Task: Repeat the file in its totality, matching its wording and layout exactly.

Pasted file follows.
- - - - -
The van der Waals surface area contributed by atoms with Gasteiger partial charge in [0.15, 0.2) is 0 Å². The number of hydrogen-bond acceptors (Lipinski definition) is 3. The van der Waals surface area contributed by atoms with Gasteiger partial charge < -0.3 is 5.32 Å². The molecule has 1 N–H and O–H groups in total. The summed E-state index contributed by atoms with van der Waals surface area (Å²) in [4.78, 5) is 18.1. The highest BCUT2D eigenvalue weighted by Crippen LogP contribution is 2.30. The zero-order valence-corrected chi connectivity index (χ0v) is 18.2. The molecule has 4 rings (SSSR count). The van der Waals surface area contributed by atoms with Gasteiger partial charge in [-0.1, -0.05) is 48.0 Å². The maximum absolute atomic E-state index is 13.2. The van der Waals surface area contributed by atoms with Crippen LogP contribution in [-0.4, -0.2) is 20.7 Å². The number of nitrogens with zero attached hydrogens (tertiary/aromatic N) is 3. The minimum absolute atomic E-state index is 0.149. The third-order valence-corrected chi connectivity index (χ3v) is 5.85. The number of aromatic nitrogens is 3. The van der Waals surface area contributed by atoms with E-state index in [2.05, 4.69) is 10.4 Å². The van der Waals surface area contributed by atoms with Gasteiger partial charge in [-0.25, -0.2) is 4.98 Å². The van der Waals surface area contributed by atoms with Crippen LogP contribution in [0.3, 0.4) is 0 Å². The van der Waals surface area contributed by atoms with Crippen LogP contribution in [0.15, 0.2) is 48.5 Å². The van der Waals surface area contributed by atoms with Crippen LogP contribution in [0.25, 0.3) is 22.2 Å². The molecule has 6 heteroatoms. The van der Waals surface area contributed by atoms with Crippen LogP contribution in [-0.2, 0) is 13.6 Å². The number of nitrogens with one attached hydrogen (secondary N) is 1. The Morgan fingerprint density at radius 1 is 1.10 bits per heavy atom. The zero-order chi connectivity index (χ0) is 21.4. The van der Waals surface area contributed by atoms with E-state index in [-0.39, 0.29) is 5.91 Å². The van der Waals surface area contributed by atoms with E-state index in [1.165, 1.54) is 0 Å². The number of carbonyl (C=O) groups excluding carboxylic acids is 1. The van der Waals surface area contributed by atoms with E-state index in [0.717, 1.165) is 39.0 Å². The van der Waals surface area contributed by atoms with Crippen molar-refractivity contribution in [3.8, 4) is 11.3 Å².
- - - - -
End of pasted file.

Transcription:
The van der Waals surface area contributed by atoms with Gasteiger partial charge in [0.15, 0.2) is 0 Å². The number of hydrogen-bond acceptors (Lipinski definition) is 3. The van der Waals surface area contributed by atoms with Gasteiger partial charge < -0.3 is 5.32 Å². The molecule has 1 N–H and O–H groups in total. The summed E-state index contributed by atoms with van der Waals surface area (Å²) in [4.78, 5) is 18.1. The highest BCUT2D eigenvalue weighted by Crippen LogP contribution is 2.30. The zero-order valence-corrected chi connectivity index (χ0v) is 18.2. The molecule has 4 rings (SSSR count). The van der Waals surface area contributed by atoms with Gasteiger partial charge in [-0.1, -0.05) is 48.0 Å². The maximum absolute atomic E-state index is 13.2. The van der Waals surface area contributed by atoms with Crippen LogP contribution in [-0.4, -0.2) is 20.7 Å². The number of nitrogens with zero attached hydrogens (tertiary/aromatic N) is 3. The minimum absolute atomic E-state index is 0.149. The third-order valence-corrected chi connectivity index (χ3v) is 5.85. The number of aromatic nitrogens is 3. The van der Waals surface area contributed by atoms with E-state index in [2.05, 4.69) is 10.4 Å². The van der Waals surface area contributed by atoms with Gasteiger partial charge in [-0.25, -0.2) is 4.98 Å². The van der Waals surface area contributed by atoms with Crippen LogP contribution in [0.3, 0.4) is 0 Å². The van der Waals surface area contributed by atoms with Crippen LogP contribution in [0.15, 0.2) is 48.5 Å². The van der Waals surface area contributed by atoms with Crippen LogP contribution in [0.25, 0.3) is 22.2 Å². The molecule has 6 heteroatoms. The van der Waals surface area contributed by atoms with Crippen LogP contribution in [-0.2, 0) is 13.6 Å². The number of nitrogens with one attached hydrogen (secondary N) is 1. The Morgan fingerprint density at radius 1 is 1.10 bits per heavy atom. The zero-order chi connectivity index (χ0) is 21.4. The van der Waals surface area contributed by atoms with E-state index in [-0.39, 0.29) is 5.91 Å². The van der Waals surface area contributed by atoms with E-state index in [1.165, 1.54) is 0 Å². The number of carbonyl (C=O) groups excluding carboxylic acids is 1. The van der Waals surface area contributed by atoms with E-state index in [0.717, 1.165) is 39.0 Å². The van der Waals surface area contributed by atoms with Crippen molar-refractivity contribution in [3.8, 4) is 11.3 Å².